On paper, RAGBRAI looks like a simple bike ride across the state of Iowa. In reality, it is much more.
RAGBRAI is an 8-day ride across the state, but it’s also music, food, and camaraderie. Its reputation has grown over the years into what organizers have labeled the oldest, largest, and longest multi-day bicycle touring event in the world.
Started in 1973, RAGBRAI’s economic impact is estimated at more than $25 million, according to a University of Northern Iowa report. About 15,000 riders are expected for the event.
Registration has started for the 2023 ride, which will take place July 22–29. Cost is $200 per rider during early registration, $225 during regular registration that begins March 1, and $250 during late registration, starting April 15. Registration will close May 15.
Participants can register for single days as well. Daily rides will range from 47 miles to 105 miles.
The RAGBRAI route changes yearly, and this year’s route will be announced on January 28. The 2022 route started in Sergeant Bluff on the Nebraska border and ended in Lansing in the northeast corner of the state along the Minnesota and Wisconsin border.
On the evenings of the rides, participants will camp in parks and on school grounds and community land in each town. In some cases, private housing will be made available at a fee to some riders.
Safety Comes First
For many riders, RAGBRAI is an annual event, and they know the ins and outs of the ride. For others, it will be a new experience. For those riders, officials have some advice.
“Concentrate first on learning how to ride safely and with endurance,” they recommend. “Ragbrai likely will be one of the most physically difficult things that you’ve ever attempted.”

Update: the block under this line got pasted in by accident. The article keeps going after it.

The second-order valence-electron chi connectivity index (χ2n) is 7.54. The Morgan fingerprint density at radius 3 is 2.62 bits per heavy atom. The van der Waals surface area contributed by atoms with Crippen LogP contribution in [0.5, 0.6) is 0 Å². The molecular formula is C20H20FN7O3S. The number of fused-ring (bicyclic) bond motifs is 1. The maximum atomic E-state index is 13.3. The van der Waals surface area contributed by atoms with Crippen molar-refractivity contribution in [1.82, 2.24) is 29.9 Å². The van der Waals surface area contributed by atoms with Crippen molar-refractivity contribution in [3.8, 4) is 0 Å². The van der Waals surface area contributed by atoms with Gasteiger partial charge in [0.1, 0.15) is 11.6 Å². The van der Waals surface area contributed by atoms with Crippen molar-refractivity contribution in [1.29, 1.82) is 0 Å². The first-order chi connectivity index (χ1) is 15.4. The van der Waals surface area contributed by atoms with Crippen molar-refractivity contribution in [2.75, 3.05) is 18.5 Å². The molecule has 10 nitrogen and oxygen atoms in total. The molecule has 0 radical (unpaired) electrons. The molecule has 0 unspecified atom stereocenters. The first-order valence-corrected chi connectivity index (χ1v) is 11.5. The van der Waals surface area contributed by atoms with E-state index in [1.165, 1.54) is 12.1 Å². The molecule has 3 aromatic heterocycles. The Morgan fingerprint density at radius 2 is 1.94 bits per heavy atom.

Safety equipment like helmets, gloves, and other gear to protect riders’ bodies is strongly encouraged, as is the ability to stay alert and vigilant during the ride.
“The greatest threat to your well-being on the route is not cars or trucks but other cyclists,” officials said. “Many riders may be riding for the first time surrounded by thousands of other cyclists. And, while this circumstance promotes a certain euphoria, it also holds hidden dangers.”
Accidents and injuries have occurred when riders collide, hit a bump or rock in the road and spill, or other incidents that can pop up in a flash.
Another trap beginners fall into is failing to stay hydrated or nourished during the rides. It can impact riders immediately or the next day. Riders are reminded lots of food and drink are available along the routes.
Officials also recommend eating a breakfast or two every morning and carrying high-energy snacks and drinks on your bike.
Iowa officials and those in towns along the route are excited about the annual event.
“Any chance we are afforded the opportunity to increase the visibility and commerce in our downtowns and the surrounding area, we will rise to the occasion with excitement,” LaDrina Wilson, CEO of the Quad Cities Chamber, told OurQuadCities.com.